Vietnam, Singapore, Thailand and the Philippines have risen in complexity, while doing business in India, Malaysia and Hong Kong has got simpler.
Turkey, Indonesia and South Korea have emerged as the top three most complex jurisdictions to do business in Asia, a new report has revealed.
According to TMF's Global Business Complexity Index 2021, released yesterday (28 June), Indonesia has dropped from being the most complex jurisdiction in Asia and globally, giving way to Turkey (rising up six spots) and Brazil (rising up one spot) respectively.
The report analysed 77 jurisdictions around the world on 292 indicators - including incorporation timelines, payroll and benefits, and staying compliant.
Overall, the top 20 most complex jurisdictions globally for business complexity were revealed as follows:
- Brazil (2020: #2)
- France (2020: #12)
- Mexico (2020: #13)
- Colombia (2020: #8)
- Turkey (#1 in Asia; 2020: #11)
- Indonesia (#2 in Asia; 2020: #1)
- Argentina (2020: #3)
- Bolivia (2020: #4)
- Costa Rica (2020: #26)
- Poland (2020: #34)
- South Korea (#3 in Asia; 2020: #17)
- China (#4 in Asia; 2020: #6)
- Greece (2020: #5)
- Nicaragua (2020: #7)
- Italy (2020: #36)
- Kazakhstan (#5 in Asia; 2020: #25)
- Belgium (2020: #19)
- Ecuador (2020: #10)
- Portugal (2020: #31)
- India (#6 in Asia; 2020: #18)
At the same time, the report noted the following about key Southeast Asian economies:
- Vietnam has risen three spots from 24th in 2020 to 21st place in 2021;
- Malaysia has dropped from 9th place to 22nd place;
- Taiwan has moved down from 16th to 32nd;
- The Philippines is now in 37th place, rising 20 spots up from 2020 (57th);
- Thailand has moved up two spots (44th in 2020, 42nd in 2021);
- Hong Kong stands in 76th place, down from 66th in 2020; and
- Singapore has risen 10 places, from 60th in 2020 to 50th in 2021.
The report also showcased the top 20 simplest jurisdictions to do business in:
[Note: 1 represents 77th place, 2 represents 76th place, and so on. 20 represents 58th place.]
- Denmark (2020: #74)
- Hong Kong (2020: #66)
- Cayman Islands (2020: #69)
- Republic of Ireland (2020: #70)
- Curaçao (2020: #77)
- British Virgin Islands (2020: #73)
- United States (2020: #76)
- The Netherlands (2020: #73)
- El Salvador (2020: #71)
- Mauritius (2020: #68)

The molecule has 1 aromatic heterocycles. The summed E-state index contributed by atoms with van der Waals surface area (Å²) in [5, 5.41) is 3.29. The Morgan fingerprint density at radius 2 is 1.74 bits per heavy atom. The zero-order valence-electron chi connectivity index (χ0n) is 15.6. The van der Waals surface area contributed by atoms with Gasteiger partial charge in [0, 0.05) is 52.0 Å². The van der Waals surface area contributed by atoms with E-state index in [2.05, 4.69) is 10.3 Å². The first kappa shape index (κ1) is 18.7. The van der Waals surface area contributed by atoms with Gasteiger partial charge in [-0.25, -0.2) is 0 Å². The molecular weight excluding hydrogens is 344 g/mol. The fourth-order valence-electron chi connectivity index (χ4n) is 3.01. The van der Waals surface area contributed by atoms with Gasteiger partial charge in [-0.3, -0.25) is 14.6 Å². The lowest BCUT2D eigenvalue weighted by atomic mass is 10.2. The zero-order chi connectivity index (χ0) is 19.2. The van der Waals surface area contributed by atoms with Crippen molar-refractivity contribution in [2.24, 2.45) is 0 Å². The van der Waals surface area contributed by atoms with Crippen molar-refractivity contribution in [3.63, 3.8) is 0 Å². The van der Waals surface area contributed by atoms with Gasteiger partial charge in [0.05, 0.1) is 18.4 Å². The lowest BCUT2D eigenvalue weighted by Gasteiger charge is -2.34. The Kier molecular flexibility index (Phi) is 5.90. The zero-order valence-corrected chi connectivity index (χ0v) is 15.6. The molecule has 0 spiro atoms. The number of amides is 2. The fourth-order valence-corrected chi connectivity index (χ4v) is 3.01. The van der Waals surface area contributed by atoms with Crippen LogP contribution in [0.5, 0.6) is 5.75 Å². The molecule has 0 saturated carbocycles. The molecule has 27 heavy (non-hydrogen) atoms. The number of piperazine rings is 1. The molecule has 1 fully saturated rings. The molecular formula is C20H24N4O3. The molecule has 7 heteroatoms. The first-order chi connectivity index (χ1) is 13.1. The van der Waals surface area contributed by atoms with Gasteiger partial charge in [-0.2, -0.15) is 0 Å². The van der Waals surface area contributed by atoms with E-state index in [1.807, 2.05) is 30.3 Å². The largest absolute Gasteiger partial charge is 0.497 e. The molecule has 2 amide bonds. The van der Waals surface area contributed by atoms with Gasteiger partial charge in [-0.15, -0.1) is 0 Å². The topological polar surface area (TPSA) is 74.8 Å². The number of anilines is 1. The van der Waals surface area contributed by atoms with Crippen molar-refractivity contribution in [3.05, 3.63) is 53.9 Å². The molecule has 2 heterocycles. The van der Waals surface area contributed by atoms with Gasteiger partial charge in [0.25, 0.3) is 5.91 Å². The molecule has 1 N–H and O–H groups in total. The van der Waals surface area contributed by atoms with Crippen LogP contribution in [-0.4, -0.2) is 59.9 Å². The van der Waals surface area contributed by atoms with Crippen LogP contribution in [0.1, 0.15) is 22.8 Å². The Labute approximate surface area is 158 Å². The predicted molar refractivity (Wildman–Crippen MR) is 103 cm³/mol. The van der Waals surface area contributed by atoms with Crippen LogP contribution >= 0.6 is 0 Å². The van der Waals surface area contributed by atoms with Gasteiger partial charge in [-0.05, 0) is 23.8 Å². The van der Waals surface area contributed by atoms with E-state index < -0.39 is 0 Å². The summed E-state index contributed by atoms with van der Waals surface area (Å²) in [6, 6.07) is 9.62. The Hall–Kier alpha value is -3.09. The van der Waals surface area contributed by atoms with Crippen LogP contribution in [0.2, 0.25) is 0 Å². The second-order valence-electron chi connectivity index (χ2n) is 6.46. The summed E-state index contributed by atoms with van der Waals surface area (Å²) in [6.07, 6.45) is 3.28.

- New Zealand (2020: #59)
- Qatar (2020: #49)
- Luxembourg (2020: #50)
- Malta (2020: #61)
- Israel (2020: #63)
- Australia (2020: #58)
- Czech Republic (2020: #48)
- United Arab Emirates (2020: #53)
- Japan (2020: #46)
- Paraguay (2020: #33)
Apart from the above, the report detailed key aspects that contribute to these overall rankings. Two key HR aspects are shared below:
Top three mandated benefits globally: Minimum wage, paid time off and paid sick days
The requirements for the provision of employee benefits have largely remained consistent since 2020, particularly more standardised benefits such as minimum wage, paid sick days, and paid maternity leave. There has been an increase in the requirement for paid time off, which is now mandated in almost all jurisdictions.
Looking at more progressive benefits such as childcare assistance and housing or social care contributions, there have been increases to the legal requirement of these benefits for permanent employees since 2020.
This shift, the report noted, has been driven by jurisdictions in APAC and EMEA, demonstrating some regional changes since last year, and represents a trend towards a more employee-driven and supportive working culture.
It also revealed a few regional differences when it comes to certain benefits. For example, South American jurisdictions lead the way in mandating 13-month salaries and paid paternity leave or shared maternity and paternity leave.
Further, in Bulgaria, for instance, maternity leave is 12 months long for all employees; while in Mexico, the process of applying for maternity leave is digitalised, with employers and legal representatives able to submit approval for maternity leave online.
In Greece, there is a requirement to pay the equivalent of a 14-month salary in 15 unequal instalments, adding to complexity in this jurisdiction.
Last, non-wage compensations are also increasingly subject to taxation, particularly in APAC. In 2019, 43% of jurisdictions mandated the taxation of non-wage compensations, rising to 51% in 2021.
There is a global shift away from mandating regular pay increases
According to the report, in North America, 50% of jurisdictions mandate regular pay increases, as is the case in 70% of jurisdictions in South America.
However, no APAC jurisdictions and only a small percentage in EMEA mandate regular pay increases.